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Georgia Ruling Party Announces Reforms Amid Continued Protests

People applaud and listen to a speaker during a protest as opposition demonstrators gather in front of the Georgian Parliament building in Tbilisi, Georgia, June 24, 2019.

Thousands of protesters demonstrated in Georgia’s capital for the fifth consecutive day Monday, calling for government reform, a snap election and the resignation of the nation’s interior minister.

On Monday, the leader of Georgia’s ruling Georgian Dream party announced “large-scale political reform.”

“We will have a parliament where all the existing political actors will be respected,” Georgian Dream Party Chief Bidzina Ivanishvili said.

Ivanishvili announced that next year's parliamentary elections would be organized in a proportional representation system.

But, Ivanishvili’s announcement fell short of satisfying protesters' demands.

Protests began Thursday, in response to a visit by a Russian legislator to Georgia’s parliament.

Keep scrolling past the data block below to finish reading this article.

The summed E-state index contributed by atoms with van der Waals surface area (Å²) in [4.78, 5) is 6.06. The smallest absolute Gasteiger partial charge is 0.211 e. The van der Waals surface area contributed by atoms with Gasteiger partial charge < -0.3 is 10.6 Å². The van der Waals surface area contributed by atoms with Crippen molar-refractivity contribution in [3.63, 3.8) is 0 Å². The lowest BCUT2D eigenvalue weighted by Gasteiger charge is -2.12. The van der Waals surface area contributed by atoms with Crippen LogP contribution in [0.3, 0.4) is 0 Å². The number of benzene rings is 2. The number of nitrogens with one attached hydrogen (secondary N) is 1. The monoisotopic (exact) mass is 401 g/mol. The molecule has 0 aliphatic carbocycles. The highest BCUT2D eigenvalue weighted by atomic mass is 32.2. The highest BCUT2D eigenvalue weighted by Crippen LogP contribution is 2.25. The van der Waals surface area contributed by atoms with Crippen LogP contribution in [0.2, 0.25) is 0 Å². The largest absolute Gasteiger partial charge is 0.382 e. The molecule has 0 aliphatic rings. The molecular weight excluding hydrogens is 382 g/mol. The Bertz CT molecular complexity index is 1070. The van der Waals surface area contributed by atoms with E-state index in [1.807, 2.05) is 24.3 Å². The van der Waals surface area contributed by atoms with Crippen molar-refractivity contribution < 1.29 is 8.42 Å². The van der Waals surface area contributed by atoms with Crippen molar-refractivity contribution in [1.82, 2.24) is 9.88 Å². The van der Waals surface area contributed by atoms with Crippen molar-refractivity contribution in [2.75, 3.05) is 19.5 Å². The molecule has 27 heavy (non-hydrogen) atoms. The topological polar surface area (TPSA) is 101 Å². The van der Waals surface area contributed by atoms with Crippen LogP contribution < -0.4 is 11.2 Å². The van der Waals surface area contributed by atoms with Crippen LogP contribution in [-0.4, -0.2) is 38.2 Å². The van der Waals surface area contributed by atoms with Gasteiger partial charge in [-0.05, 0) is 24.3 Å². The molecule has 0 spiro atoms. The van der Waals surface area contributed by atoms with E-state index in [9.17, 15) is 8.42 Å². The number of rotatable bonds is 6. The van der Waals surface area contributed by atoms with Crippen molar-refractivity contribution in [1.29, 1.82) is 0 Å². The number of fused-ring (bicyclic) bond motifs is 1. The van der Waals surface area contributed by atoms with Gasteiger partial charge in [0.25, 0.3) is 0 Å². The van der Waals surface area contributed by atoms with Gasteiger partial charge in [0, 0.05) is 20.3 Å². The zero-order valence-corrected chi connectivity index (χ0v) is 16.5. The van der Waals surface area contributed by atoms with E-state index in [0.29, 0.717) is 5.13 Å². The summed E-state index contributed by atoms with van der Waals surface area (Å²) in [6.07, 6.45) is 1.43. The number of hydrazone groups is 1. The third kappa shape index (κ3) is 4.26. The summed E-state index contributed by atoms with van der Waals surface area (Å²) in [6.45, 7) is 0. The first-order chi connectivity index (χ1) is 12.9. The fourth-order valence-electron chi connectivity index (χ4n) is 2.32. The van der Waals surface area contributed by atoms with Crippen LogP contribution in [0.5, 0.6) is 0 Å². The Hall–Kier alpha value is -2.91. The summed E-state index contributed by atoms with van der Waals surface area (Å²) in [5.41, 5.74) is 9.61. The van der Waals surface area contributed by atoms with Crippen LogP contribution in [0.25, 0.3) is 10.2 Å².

Sergey Gavrilov, a member of Russia’s parliament, was visiting Georgia to participate in the 26th General Interparliamentary Assembly on Orthodoxy, as a member of the Russian envoy.

Demonstrators attempted to storm the building and police responded by firing rubber bullets and water cannons. In the melee, 240 people were injured and more than 300 protesters were arrested.

Russian-Georgian relations have been tense, following a brief but bloody war in 2008.

Following the police response, protesters mobilized again, calling for the release of detained demonstrators and the resignation of Interior Minister Giorgi Gakharia, whom many see as responsible for the clashes between protesters and police.

Over the course of the demonstrations, the protests expanded into a larger movement against what many perceive as oligarchic control over Georgian politics.

The protests have led to the resignation of parliament speaker Irakli Kobakhidze, although protesters seek larger reforms.

Protests are expected to continue as Ivanishvili asserts that violence is being led by opposition parties, an allegation denied by the opposition.